LATEST ADDITIONS

J. Gordon Holt  |  Jun 28, 2018  |  First Published: Feb 01, 1968  |  18 comments
Chopin; Nocturnes
Arthur Rubinstein, piano
RCA Victor LSC-7050 (2 LPs) (reissued on CD as RCA Victor Red Seal 0902 663049-2). Max Wilcox, prod.; Tom MacCluskey, Sergio Marcotulli, engs. Recorded August 30–September 2, 1965, 2 February 21, 1967.

If these Nocturnes are never played better than this, we couldn't care less. These are exquisite performances!

The recording, via RCA Victor's Dynagroove process is a far cry from the earlier excesses that gave Dynagroove its horrid reputation among perfectionists. One is simply not aware of the recording at all, as long as it is played at the right volume, which is about what you would hear from a good first-balcony concert-hall seat.

Ken Micallef  |  Jun 27, 2018  |  36 comments
A stunning jazz discovery presented at a historic citadel of recording technology. That event took place June 11, when the new John Coltrane recording, Both Directions at Once: The Lost Album, which will be released June 29, was unveiled at Van Gelder Studio, the fabled location where the celebrated engineer recorded many jazz masterpieces.
Thomas J. Norton  |  Jun 26, 2018  |  9 comments
Stop me if I've said this before (okay, I have): There's much to be said for integrated amplifiers. While separates have long dominated high-end audio, an increasing number of integrated products not only bundle a preamp and power amp, but sometimes add digital inputs of various flavors, phono stages, bass and treble controls (long on life support in audiophile gear), and more.
Kalman Rubinson  |  Jun 26, 2018  |  62 comments
Lovers of high-resolution multichannel sound still don't have it easy. While the two-channel market is replete with snazzy, efficient music servers in stylish boxes, the only multichannel equivalents are Merging Technologies' Merging+Player Multichannel-8, and a handful of stereo devices that are rumored to do multichannel, though no such claims are made in print. To be candid, the latter will play multichannel tracks via USB, Ethernet, or HDMI outputs to suitable DACs (but that's another story), but because they're aimed at the two-channel market, they tend to skimp on the CPU horsepower and RAM needed to handle higher-resolution multichannel files. Even the Merging+Player Multichannel-8 ($13,500), with its Intel i3 CPU running Roon, couldn't entirely keep up with everything in my library.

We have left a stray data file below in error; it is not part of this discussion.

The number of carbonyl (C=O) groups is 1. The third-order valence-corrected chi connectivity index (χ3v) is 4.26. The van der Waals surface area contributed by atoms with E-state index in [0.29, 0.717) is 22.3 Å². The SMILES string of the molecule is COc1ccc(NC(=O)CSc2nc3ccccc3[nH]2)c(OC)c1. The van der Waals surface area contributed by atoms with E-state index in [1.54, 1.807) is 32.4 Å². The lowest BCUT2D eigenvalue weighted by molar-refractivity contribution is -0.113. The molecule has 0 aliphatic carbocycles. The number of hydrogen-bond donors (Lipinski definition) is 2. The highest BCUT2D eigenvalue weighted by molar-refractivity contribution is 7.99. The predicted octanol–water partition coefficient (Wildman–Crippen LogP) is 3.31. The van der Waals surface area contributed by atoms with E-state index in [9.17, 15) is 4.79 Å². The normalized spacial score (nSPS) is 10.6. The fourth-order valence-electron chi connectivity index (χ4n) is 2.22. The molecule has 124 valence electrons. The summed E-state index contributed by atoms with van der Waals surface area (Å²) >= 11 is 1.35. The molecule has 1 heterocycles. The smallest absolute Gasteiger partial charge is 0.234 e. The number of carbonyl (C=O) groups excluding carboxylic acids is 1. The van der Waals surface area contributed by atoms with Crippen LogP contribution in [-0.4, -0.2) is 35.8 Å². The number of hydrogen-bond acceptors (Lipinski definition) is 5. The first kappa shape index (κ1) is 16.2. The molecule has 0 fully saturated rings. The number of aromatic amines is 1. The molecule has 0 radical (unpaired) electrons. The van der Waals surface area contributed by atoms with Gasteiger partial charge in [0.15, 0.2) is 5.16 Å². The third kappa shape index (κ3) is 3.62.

Jason Victor Serinus  |  Jun 24, 2018  |  2 comments
Soprano/composer Patrice Michaels with Ruth Bader Ginsburg at Glimmerglass in 2016

First there was the epithet, "Notorious RBG," which NYC law student Shana Knizhnik coined in 2013 (in a sly riff on the name of Supreme Court Justice Ruth Bader Ginsburg's fellow Brooklynite and rapper, The Notorious B.I.G.) as the name of her Tumblr site. Then came Derrick Wang's, Scalia/Ginsburg, an opera based on the odd-bedfellows friendship of two SCOTUS justices and opera lovers from opposite sides of the political spectrum, Ginsburg and Antonin Scalia. This year has already brought the next two artistic steps in the process of honoring the 85-year old Supreme Court justice: the documentary RBG and, from Cedille Records, Notorious RBG in Song.

Ken Micallef  |  Jun 21, 2018  |  111 comments
Back at the beginning of 2017, Greg Roberts, of Volti Audio, devised a clever way to bring his Rival floorstanders up to my penthouse pad, for what resulted in a rave review of those horn-loaded wunderspeakers.

I live on the top floor of a seven-story, elevatorless building on a busy street in Greenwich Village. A vertical challenge? No problem! Roberts is resourceful in many things, from speaker design to his former profession, the building of custom homes. Affixing a pair of unguent-saturated straps to the screws on each side of a Rival, we lifted and transported the 106-lb speaker high in the gritty Manhattan sky as if it were child's play.

Jason Victor Serinus  |  Jun 21, 2018  |  36 comments
On the second morning of a recent audio show, I walked into the exhibit room of Bricasti Design.

"How about some Mahler?" asked cofounder and designer Brian Zolner.

"Oh God. Not at 10am!"

Jason Victor Serinus  |  Jun 20, 2018  |  18 comments
Twenty-five years after the premiere of John Adams' Violin Concerto, the music remains as vital, exhilarating, and strangely moving as the day it was birthed. An extremely demanding work, its three contrasting movements present a triathlon challenge of sorts to anyone who dares try to play them.

Here, she who rises to the challenge is violinist Leila Josefowicz. Provocatively pictured on the CD cover as a curious cross between an athlete in repose and Rodin's reflective thinker...

Art Dudley  |  Jun 19, 2018  |  53 comments
In the rural home in Cherry Valley, NY that my family and I inhabited from 2003 to 2017, we had dirty water but clean electricity. Evidence of the latter was seen in the results of tests performed by a technician from the local utility, National Grid—I told him I intended to do commercial sound recording on site, which was close enough to the truth that I considered my sin venal rather than mortal—and heard in the sound of my playback system, which rejected as superfluous or worse all of the AC-conditioning products I tried there.
Jim Austin  |  Jun 19, 2018  |  45 comments
Photos: Jim Austin

I'm sitting in a rented Nissan just off Highway 61—yes, that Highway 61—looking out at a Shell station through the bug-stained windshield and across a litter-strewn, not-yet-planted cotton field. It's late March, and I've just left Clarksdale, Mississippi, on my way to Memphis. Leaving Clarksdale made me thoughtful, so I've pulled over to jot down a few notes.

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